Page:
150th anniversary: Glimpses of old Fiji

A mushroom cloud rises after a heavy explosion on board the US Navy aircraft carrier USS Lexington (CV-2) on May 8, 1942. The American fl eet that took part in this battle against the Japanese made a brief stop in Suva, Fiji, in the 1940s. Picture: WIKIPEDIA

GLIMPSES of the old Fiji were shared at the Lautoka Lion’s anniversary dinner on Saturday, April 28, 1973.

Speaking at the event was the late Sir Leonard Usher, former mayor of Suva and the executive director of The Fiji Times and Herald Ltd.

He said before Nadi became a site for an international airport, there was a long drawn out battle in the columns of The Fiji Times over the sitting of the airport between Mr Gerry Adams, Lautoka’s second mayor, and business tycoon Mr Harold Gatty. Mr Gatty had wanted it in Suva.

At one stage plans were drawn up to build the airport on the Laucala Bay foreshore, with the runway running into the sea.

But the cost was prohibitive and the authorities decided to build it in Nadi.

Mr Usher said while teaching at the old Western Provincial School at Namaka, he had to keep a record of the temperature, rainfall and cloud conditions.

He said these were later sent to New Zealand and were computed to decide that weather conditions at Nadi were suitable for international air traffic.

The contract for the airport was written on an envelope, he said.

It contained simply a cross sign, with figures 250,000 pounds, sterling and the signature of Mr Walter Nash, who was then New Zealand’s Finance Minister.

When Mr Usher arrived in Fiji to teach at Levuka Public School in 1930, roads were few. Kings Road was then under construction.

Mr Usher was one of the first passengers in the original Fiji Airways piloted by Captain Gordon Fenton and running a service between Suva and Levuka.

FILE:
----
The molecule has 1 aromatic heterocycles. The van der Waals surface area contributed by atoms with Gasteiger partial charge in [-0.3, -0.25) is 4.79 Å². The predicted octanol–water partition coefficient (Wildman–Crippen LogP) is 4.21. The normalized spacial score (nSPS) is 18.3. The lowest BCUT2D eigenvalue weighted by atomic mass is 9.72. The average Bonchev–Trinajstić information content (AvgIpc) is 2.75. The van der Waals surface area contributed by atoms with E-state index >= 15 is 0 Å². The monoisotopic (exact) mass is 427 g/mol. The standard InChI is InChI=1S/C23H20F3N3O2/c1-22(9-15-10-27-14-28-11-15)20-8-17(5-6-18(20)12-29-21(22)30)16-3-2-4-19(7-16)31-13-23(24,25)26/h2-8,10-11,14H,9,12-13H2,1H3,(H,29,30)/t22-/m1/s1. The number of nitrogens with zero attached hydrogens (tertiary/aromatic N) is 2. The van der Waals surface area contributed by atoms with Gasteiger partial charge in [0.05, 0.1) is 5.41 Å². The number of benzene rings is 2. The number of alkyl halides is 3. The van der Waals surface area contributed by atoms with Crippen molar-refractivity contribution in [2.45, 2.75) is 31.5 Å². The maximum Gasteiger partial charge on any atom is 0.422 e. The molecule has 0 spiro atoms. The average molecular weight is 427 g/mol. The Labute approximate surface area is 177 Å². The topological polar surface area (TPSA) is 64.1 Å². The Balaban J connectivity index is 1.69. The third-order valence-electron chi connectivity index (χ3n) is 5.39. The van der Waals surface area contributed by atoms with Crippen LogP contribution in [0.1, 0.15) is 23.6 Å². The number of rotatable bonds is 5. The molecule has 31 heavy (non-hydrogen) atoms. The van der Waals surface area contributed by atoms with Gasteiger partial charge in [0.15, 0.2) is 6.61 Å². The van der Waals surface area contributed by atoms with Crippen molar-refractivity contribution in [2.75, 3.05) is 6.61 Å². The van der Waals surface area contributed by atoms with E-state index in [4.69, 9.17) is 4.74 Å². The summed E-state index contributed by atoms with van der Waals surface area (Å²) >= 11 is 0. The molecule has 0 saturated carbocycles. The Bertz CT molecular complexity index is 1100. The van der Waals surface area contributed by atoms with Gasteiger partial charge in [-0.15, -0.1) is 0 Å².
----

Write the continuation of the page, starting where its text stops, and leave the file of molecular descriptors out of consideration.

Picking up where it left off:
He told of a risky landing when the engine switch jammed and the pilot could not switch off the motor.

“Bus services had just started in 1935,” he shared. “I travelled with all sorts of passengers, once with a goat.”

“Tui Johnson once told me of a time when he travelled with a corpse. They propped the body against the seat and drove off.”

Mr Usher said one morning just before World War II; a Mr Charles Carne was driving along when he saw the entire American fleet in Momi Bay, north-west of Sigatoka.

This armada later fought the battle of the Coral Sea described as one of the most important battles in history.

It was fought between May 4–8, 1942, between the Imperial Japanese Navy (IJN) and naval and air forces from the United States and Australia.

The battle is historically significant as the first action in which aircraft carriers engaged each other, as well as the first in which the opposing ships neither sighted nor fired directly upon one another.

While the battle was considered a draw, it was an important turning point in the war in the Pacific because for the first time, the Allies had stopped the Japanese advance.

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